"Marriage" Is Just Another Word for "Knife Fight" in The Dance of Death (GO!)
Eric Curtis Johnson and Susan Angelo in The Dance of Death
Photo by Craig Schwartz
A Noise Within’s revival of The Dance of Death, August Strindberg’s unsparing, 1901 depiction of marriage as a connubial knife fight, comes as a scabrously funny reminder of the debt owed the Swedish dramatist by the last century’s playwrights.
Because in the still-startling ferocity of its language (freshened by Conor McPherson’s streamlined 2012 adaptation) and the malignancy of its relationships, The Dance of Death packs a proto-Beckettian blend of comically grotesque bathos and absurdity that echoes throughout the modern canon, perhaps most explicitly in Edward Albee's homage Who’s Afraid of Virginia Woolf?.
As in Albee, Edgar (Geoff Elliott), an aging, alcoholic military officer, and his embittered ex-actress wife, Alice (Susan Angelo), while away Edgar’s dead-end posting to a provincial garrison in a stalemate of mutual contempt. Their deadlock is broken by the arrival of Alice’s cousin Kurt (Eric Curtis Johnson), who quickly becomes the main course in a splenetic feeding frenzy of callous emotional manipulation and sexual betrayal.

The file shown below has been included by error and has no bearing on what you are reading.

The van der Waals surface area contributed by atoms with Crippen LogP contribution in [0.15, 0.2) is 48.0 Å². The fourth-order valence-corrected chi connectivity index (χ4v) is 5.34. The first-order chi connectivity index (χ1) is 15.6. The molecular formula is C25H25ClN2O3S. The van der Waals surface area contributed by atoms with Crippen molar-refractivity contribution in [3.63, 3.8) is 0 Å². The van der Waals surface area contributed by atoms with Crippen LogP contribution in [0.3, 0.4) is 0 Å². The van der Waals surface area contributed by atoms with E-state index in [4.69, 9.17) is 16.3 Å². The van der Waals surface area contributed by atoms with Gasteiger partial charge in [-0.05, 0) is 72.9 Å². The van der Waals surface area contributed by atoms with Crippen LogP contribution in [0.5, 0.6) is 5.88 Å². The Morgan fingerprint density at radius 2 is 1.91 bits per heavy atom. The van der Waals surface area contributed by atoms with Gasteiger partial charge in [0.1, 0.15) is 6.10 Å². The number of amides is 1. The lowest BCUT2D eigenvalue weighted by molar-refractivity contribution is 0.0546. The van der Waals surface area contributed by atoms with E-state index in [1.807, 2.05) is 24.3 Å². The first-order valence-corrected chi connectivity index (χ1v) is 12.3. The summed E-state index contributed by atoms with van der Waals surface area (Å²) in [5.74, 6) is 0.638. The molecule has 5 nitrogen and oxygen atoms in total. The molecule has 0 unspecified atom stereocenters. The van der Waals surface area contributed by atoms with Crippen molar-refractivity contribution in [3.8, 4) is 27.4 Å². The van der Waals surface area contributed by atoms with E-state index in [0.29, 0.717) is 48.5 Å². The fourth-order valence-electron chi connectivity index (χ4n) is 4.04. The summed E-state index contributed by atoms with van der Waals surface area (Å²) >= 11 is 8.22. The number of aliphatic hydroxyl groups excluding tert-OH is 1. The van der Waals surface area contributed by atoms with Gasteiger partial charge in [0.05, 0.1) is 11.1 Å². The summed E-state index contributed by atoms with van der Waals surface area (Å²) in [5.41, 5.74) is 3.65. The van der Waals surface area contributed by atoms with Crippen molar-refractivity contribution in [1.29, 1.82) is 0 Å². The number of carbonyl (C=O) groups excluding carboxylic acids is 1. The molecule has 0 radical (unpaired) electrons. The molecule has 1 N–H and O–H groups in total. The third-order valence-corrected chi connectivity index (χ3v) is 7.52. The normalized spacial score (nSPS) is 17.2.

Johnson’s straight-man transit from vulnerability to full psychic fracture proves an effective springboard for Angelo and Elliott to reach the play’s grim register of mordant comedy. With a more rigorously anchored staging, directors Geoff Elliott and Julia Rodriguez-Elliott might also have sharpened those laughs with a keener edge of Strindbergian despair.
A Noise Within, 3352 E Foothill Blvd., Pasadena; through Nov. 22. (626) 356-3100, anoisewithin.org.
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